• a broader variety of people on the internet have access to your SMNR
  • Members of the media can be directly linked to company websites, videos, podcasts, etc. directly
  • The speed at which they are communicated

Some disadvantages of a SMNR found in Public Relations Writing and Media Techniques , Carrie Beth Abramson’s blog and Copy Blogger are:

  • if you have too many links it will confuse journalists
  • if the release is boring it will most likely be considered spam
  • An overabundance of links or graphics can defer attention from the main message
  • They can only be used online because they are multi-dimensional

According to Copy Blogger and Hub Pages  and Wilcox’s Public Relations Writing and Media Techniques a PR practitioner should consider using a Social Media News Release when a company or brand is introducing a new product or service, announcing financial news, or company achievements. Also a PR practitioner should use SMNR if they are releasing that new product or service and want to use pictures, graphics, and or video to convey more detailed information to the client or reader. Some people are visual and are persuaded more when they can see exactly what a product or service looks like and how it works. Graphs and models are helpful with this. SNMRs are also helpful because clients and readers can give instant feedback with can be responded back to in minimal time- it is a more direct communication.

With the help of  Wilcox’s Public Relations Writing and Media Techniques , and Writng Matters and HubPages here are some tips for creating a Social Media News Release:

  • Don’t use too many graphics, videos, or links, it will draw focus away from the key message.
  • Use high-resolution multimedia
  • Focus mainly on conveying your message, and then add the extra bells and whistles.
  • Link your SMNR to search engines
  • Write your SMNR for online readers since they scan content anyway. Keep it clear and to the point.
  • Focus on key words
  • Always update your SMNR- technology is always changing


Here are five websites that offer help to creating a SMNR


Here is an example from Dr. Kim Bariatric Specialists website of what a SMNR looks like.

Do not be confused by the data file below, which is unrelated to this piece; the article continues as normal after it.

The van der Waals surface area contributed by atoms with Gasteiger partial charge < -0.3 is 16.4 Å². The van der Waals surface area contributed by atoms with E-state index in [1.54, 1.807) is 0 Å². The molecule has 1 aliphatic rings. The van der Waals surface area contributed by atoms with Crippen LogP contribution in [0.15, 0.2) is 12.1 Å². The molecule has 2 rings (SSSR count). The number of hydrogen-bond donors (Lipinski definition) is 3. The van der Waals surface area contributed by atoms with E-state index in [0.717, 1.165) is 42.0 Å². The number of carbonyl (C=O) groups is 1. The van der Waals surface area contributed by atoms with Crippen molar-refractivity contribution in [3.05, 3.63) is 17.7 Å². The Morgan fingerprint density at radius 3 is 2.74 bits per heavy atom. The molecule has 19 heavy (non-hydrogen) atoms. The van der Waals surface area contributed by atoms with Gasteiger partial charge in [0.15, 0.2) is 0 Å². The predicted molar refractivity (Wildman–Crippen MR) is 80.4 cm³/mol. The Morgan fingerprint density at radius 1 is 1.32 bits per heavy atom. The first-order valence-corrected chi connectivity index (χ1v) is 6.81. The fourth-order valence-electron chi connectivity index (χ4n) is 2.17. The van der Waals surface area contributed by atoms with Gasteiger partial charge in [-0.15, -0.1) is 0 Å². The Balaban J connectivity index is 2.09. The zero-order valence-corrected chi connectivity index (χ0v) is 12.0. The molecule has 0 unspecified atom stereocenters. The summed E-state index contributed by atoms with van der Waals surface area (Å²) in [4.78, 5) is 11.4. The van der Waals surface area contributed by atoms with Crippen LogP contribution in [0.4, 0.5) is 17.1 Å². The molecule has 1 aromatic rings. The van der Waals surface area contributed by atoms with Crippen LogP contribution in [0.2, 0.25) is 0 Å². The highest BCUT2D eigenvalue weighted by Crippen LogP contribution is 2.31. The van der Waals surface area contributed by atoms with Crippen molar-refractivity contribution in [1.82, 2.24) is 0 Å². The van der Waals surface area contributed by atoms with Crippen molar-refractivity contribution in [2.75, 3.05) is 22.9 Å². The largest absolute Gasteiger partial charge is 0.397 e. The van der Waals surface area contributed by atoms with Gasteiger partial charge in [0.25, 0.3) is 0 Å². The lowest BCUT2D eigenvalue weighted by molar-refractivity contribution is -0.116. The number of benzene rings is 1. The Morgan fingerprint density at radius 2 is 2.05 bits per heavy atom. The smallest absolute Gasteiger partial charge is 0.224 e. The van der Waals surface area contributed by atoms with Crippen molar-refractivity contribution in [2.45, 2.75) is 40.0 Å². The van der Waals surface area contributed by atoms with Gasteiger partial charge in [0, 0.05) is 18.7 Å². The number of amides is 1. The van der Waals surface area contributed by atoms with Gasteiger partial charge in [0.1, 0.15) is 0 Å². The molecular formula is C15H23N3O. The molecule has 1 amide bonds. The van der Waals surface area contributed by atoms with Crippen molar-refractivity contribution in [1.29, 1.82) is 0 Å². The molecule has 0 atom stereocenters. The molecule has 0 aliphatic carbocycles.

Lastly, here is a brief in dept video from RealWire explaining all about Social Media News Releases

5 Steps to Story Telling TOW 14
April 21, 2010, 1:06 am
Filed under: PRCA 3330 TOW

I recently took the NewsU course, Five Steps to Multimedia Story Telling and I learned a tremendous amount of information about multimedia story telling. I was not even aware of where to start. I imagined that it was just like writing a news story but I was wrong, there are several differences.

I learned how to:

  • Identify the elements in a multimedia story
  • Understand which stories are more suitable for multimedia
  • Sketch a concept for a story
  • Identify tools needed to gather content in the field
  • First, you have to choose a story, A good story is one that is interesting and has several visual elements such as graphs, video, strong quotes, and audio. Once a story has been decided you must create a story board and organize the information and brainstorm how you want the story to look to the readers. Once you have made your “rough draft” you have to work to making it come to life.

    I was most surprised by all of the basic and technology needs that a reporter must have on hand. I would have not thought to bring the instruction manuals to the equipment that I use in case of a question arises. Another thing that I would not have thought to bring would be duct tape for quick emergency fixes or rubber bands to keep your cords and cables in order when filming.

    I want to learn more about the actual technology of how to put the actual multimedia story online. I am not technologically savvy and I would like to learn more. In the NewsU course the reporter had help with loading her material on to the web. The reporter recommended using website making templates and simply inserting your graphics, audio, still photos, etc into the desired spots. She said that she used a lot of Photoshop as well. I would like to become more familiar with the software, Photoshop.

    I enjoyed this course because it showed me a whole different side to reporting.